I thought today I’d take advantage of some quiet time to update you about some of the things that have been going on with my little family. In general Madmim has been just a creative outlet for me, and for the most part I’ve kept church and state separate so to speak, and kept my personal life fairly private. I’ll be straight up with you and say that it’s hard for me to share such personal things here, because it makes me feel pretty vulnerable. But I suppose that like any blog it’s a package deal, and I’m going to step out of the norm to share.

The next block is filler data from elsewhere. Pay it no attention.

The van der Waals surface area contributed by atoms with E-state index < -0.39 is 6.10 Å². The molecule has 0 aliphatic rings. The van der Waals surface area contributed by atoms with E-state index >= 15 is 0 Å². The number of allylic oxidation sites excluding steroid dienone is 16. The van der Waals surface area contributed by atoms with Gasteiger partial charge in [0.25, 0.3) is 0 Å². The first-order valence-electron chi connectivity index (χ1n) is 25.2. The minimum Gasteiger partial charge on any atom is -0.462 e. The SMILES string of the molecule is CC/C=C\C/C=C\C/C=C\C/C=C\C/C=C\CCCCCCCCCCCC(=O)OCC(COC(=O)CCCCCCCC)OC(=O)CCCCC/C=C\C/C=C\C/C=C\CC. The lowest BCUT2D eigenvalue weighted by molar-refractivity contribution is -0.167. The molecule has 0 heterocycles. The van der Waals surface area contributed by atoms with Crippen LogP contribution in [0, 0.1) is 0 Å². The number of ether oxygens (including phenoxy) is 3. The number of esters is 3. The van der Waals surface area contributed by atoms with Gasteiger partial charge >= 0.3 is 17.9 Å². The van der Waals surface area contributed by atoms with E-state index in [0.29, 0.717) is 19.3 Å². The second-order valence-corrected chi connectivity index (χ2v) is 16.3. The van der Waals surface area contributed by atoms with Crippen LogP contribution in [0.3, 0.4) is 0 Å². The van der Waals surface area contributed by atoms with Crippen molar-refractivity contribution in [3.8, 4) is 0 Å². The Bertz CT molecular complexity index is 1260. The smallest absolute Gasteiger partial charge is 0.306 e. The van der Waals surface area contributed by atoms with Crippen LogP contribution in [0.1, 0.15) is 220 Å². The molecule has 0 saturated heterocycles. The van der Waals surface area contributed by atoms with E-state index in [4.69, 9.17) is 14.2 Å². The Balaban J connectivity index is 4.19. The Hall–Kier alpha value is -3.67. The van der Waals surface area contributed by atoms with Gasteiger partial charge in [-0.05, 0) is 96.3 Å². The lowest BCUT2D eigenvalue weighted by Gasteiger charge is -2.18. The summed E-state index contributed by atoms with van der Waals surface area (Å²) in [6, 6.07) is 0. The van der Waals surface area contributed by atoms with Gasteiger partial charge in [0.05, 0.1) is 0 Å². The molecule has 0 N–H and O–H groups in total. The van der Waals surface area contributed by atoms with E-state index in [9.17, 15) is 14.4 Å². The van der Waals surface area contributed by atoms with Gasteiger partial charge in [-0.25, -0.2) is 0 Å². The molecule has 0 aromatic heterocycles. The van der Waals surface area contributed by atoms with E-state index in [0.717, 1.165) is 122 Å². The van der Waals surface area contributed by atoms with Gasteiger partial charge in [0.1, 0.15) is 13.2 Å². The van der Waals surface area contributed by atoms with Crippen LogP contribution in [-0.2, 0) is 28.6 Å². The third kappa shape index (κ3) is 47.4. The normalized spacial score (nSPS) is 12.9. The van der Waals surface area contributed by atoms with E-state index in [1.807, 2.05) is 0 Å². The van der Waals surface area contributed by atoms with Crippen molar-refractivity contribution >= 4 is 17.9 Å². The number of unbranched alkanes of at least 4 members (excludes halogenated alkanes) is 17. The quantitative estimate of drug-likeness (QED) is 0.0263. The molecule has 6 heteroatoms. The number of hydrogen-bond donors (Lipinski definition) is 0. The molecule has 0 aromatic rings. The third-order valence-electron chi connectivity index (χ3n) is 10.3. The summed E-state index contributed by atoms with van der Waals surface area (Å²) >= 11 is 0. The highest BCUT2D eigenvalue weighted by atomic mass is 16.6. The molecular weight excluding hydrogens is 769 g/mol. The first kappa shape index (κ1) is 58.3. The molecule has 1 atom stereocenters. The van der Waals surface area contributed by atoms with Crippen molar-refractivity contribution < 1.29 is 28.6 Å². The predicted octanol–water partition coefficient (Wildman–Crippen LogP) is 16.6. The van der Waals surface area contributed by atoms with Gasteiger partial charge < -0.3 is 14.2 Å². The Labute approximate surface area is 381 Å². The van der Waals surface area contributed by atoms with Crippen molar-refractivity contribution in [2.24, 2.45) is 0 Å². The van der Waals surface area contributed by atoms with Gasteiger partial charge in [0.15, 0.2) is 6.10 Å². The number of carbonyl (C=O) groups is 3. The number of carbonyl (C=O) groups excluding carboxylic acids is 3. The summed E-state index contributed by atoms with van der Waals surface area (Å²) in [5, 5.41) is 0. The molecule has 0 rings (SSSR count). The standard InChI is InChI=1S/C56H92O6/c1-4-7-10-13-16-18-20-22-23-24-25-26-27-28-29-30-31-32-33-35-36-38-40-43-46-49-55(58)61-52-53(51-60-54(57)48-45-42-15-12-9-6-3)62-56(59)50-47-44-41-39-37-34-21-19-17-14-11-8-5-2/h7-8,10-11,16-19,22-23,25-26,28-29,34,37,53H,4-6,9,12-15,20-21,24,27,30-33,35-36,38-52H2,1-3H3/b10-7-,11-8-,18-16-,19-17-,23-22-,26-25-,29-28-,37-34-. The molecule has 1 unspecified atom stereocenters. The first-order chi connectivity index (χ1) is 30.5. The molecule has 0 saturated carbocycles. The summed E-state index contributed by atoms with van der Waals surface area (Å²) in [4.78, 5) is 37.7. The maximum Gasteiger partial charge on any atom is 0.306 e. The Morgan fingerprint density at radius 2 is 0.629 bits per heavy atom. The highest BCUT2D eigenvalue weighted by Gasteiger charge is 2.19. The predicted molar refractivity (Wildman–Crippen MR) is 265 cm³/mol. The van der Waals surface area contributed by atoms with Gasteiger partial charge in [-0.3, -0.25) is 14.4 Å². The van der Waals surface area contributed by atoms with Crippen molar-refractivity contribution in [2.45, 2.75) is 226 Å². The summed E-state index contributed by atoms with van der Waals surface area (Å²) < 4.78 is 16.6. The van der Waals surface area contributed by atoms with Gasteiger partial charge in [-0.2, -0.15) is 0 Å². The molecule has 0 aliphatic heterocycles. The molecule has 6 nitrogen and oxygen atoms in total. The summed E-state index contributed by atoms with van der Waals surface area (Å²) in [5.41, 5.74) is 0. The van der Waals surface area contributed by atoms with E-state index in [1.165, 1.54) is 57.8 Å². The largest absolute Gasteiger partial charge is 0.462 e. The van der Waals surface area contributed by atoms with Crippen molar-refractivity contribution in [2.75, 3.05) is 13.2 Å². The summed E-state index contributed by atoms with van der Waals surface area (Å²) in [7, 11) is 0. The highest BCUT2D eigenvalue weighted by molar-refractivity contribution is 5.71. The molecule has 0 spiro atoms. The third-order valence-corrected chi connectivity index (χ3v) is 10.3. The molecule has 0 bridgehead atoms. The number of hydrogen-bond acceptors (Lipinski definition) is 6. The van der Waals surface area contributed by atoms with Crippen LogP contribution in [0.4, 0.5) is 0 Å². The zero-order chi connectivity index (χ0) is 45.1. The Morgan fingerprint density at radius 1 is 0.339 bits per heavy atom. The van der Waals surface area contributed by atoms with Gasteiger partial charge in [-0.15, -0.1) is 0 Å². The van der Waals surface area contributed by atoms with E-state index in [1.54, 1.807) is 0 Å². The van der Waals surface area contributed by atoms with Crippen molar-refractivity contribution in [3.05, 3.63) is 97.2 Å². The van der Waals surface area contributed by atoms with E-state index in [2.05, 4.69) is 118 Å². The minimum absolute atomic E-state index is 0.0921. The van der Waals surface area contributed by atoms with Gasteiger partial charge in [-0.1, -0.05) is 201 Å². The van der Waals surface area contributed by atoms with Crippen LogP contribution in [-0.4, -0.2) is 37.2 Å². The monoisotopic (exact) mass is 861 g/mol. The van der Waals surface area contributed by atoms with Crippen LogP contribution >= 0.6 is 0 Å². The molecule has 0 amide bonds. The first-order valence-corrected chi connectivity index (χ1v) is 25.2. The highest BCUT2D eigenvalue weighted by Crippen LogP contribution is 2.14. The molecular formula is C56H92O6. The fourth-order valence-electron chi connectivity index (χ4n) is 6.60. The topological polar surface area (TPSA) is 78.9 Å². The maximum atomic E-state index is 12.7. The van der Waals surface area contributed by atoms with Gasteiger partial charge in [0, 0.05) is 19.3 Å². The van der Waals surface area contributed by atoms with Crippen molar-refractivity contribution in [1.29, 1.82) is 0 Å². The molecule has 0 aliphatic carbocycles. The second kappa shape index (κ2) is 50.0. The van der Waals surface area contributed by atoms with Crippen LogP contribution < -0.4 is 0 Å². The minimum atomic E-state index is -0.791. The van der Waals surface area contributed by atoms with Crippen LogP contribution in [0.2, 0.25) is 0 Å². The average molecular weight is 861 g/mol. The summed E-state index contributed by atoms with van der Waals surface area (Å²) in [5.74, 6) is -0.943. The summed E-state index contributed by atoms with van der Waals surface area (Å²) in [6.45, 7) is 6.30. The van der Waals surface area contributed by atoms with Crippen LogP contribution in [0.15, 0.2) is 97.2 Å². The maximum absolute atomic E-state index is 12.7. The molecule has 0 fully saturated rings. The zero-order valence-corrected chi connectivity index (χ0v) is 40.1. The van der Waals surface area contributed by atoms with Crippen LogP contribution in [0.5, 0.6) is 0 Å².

Our little Tiny hasn’t been doing as well as we had hoped. Up until two weeks ago she was doing alright (although we were very much still trying to figure out feeding), but about that time she started to have these horrible episodes during feedings where she would choke, cough, struggle to breath and just basically drown. She began to eat less and less, and these frightening episodes eventually were happening with each feeding. This last week we were struggling to get even a half an ounce in her a time, and during the week we ran the gamut of doctors–our family doctor, Instacare, our ENT, a speech pathologist/feeding specialist, and then finally the ER up at Primary Children’s Hospital on Sunday. What had been diagnosed as reflux had escalated to the point where she wasn’t eating almost anything, was very dehydrated and very weak. After some blood work + IV, they sent us home with instructions to come back in the morning to have a feeding tube put in as well as a swallow study done (they were hoping to save us money by not admitting us). So Monday we spend the day at Primary’s, and discovered during the swallow study, that for some reason she isn’t swallowing properly/completely, and the milk just pools in her throat and spills over into her trachea and she was therefore aspirating frequently. The radiologist and speech pathologist were amazed that she was even okay considering what they discovered. So they put an NJ feeding tube in (which was probably the hardest thing I’ve ever had to watch as a mother), and then were ready to send us home. When I said I had no idea how to use a feeding tube the radiologist tech said she didn’t know how to explain and sent us back to the ENT office to get instructions. Somehow there was a mix up/lack of communication, and the attending person (nurse? I’m not even sure if she was one, and was clearly very unprepared to teach us) ended up explaining how to feed her, but she thought we had gotten an NG tube rather than NJ (stomach vs. intestine), and she ended up instructing us wrong. At any rate, when Tiny PULLED OUT HER TUBE THE VERY NEXT MORNING, we found out all this when we were desperately trying to get a hold of someone who could tell us what in the world to do. My speech pathologist/feeding specialist called and was horrified to find out that we were feeding her through the tube via syringe and not a pump. She said because we had not been hospitalized, that things had been overlooked and we were sent home without proper instruction and equipment. By this time our little Tiny was dangerously dehydrated, and so back we went to the hospital where she was admitted. Her tube was placed again (not quite as traumatic this time), but there was a kink in the line, and it was popping out, and after an hour of trying to get the sucker taped down, they gave up and sent her back to down to radiology to find out if it was still in the right place (thankfully yes!) That delayed her a lot, and so they tried to give her an IV right away, but apparently she was bone dry by that time, and they attempted to stick her SIX TIMES before they could get the blood to flow. There’s an hour of my life I never want to think about again. My the time she finally got the IV and milk it had almost been 12 hours since her last feeding, and hence it has taken her much longer than we anticipated to stabilize. She’s also still had a hard time breathing at times, so they need to make sure nothing else is wrong–the Dr. last night was almost ready to just take the tube out again. So we’ll be here for one more night so they can observe and make sure she recovers okay.